National Geographic : 1974 Apr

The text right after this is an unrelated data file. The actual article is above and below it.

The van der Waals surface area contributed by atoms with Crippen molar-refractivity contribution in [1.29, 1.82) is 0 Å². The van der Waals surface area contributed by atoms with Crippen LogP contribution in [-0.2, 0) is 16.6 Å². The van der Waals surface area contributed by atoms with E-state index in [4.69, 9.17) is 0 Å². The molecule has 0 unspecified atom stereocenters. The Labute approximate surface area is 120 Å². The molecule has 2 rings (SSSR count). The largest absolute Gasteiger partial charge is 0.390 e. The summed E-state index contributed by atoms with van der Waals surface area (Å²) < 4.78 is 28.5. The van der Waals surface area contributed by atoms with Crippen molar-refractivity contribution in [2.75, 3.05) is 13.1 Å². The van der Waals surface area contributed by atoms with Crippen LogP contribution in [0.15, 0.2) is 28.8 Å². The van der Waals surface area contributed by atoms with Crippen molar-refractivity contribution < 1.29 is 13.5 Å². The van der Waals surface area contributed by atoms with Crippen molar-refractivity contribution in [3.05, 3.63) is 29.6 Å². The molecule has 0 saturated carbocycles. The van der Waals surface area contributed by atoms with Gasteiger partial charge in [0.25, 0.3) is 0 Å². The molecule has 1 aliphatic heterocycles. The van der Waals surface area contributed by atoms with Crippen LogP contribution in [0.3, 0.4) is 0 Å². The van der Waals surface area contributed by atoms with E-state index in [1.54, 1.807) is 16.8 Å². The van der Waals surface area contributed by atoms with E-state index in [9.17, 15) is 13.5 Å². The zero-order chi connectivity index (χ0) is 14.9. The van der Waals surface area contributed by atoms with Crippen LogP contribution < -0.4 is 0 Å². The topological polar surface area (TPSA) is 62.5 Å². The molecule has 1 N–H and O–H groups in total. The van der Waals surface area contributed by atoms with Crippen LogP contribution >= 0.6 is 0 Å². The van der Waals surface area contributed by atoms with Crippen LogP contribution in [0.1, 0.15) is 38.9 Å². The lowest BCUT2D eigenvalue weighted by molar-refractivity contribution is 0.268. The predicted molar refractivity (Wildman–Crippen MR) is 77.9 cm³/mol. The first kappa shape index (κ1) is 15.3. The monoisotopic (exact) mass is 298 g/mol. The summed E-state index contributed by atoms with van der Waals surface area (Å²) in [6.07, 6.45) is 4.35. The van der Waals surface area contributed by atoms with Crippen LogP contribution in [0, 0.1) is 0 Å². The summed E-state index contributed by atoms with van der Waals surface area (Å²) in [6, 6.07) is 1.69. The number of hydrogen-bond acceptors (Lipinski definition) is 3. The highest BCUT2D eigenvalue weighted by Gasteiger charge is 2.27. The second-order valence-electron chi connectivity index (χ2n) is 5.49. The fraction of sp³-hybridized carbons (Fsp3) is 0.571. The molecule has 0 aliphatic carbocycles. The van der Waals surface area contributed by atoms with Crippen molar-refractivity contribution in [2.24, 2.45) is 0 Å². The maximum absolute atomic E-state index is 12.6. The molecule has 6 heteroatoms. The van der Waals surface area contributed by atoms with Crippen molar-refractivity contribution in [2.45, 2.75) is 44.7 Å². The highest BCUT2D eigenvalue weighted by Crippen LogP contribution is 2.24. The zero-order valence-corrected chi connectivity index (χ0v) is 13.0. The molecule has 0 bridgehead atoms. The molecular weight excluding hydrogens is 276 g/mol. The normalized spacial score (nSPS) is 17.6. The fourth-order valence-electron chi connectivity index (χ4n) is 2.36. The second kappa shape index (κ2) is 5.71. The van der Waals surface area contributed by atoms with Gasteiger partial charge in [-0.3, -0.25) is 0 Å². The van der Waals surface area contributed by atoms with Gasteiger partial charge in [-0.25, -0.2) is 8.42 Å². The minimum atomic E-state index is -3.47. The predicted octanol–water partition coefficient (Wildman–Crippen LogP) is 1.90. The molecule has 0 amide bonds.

AN UNRIPE CRANBERRY TASTES SOUR. A raccoon tickles. Sphagnum moss feels spongy. Disturb a patch of slime mold and watch it quickly grow back together. Campers discover firsthand how things taste, feel, and react. The raccoon resides in the camp zoo, a community of partially tame creatures. Boys and girls learn to know a fawn, a ferret, a frog, and a baby robin. Jim Wells, leader of the acclimati- zation course, rubs moss on his cheek (lower left), and the campers do the same. "Now we have the bog on us. We're part of the bog," he suggests. To try to understand what it is like not to have a thumb opposing their other fingers, Jim and the campers tape theirs down and crawl on all fours, coming face-to-face with a spider web, an insect-eating sundew, and a slime mold, a subject for the ex ploration of untaped fingers (below).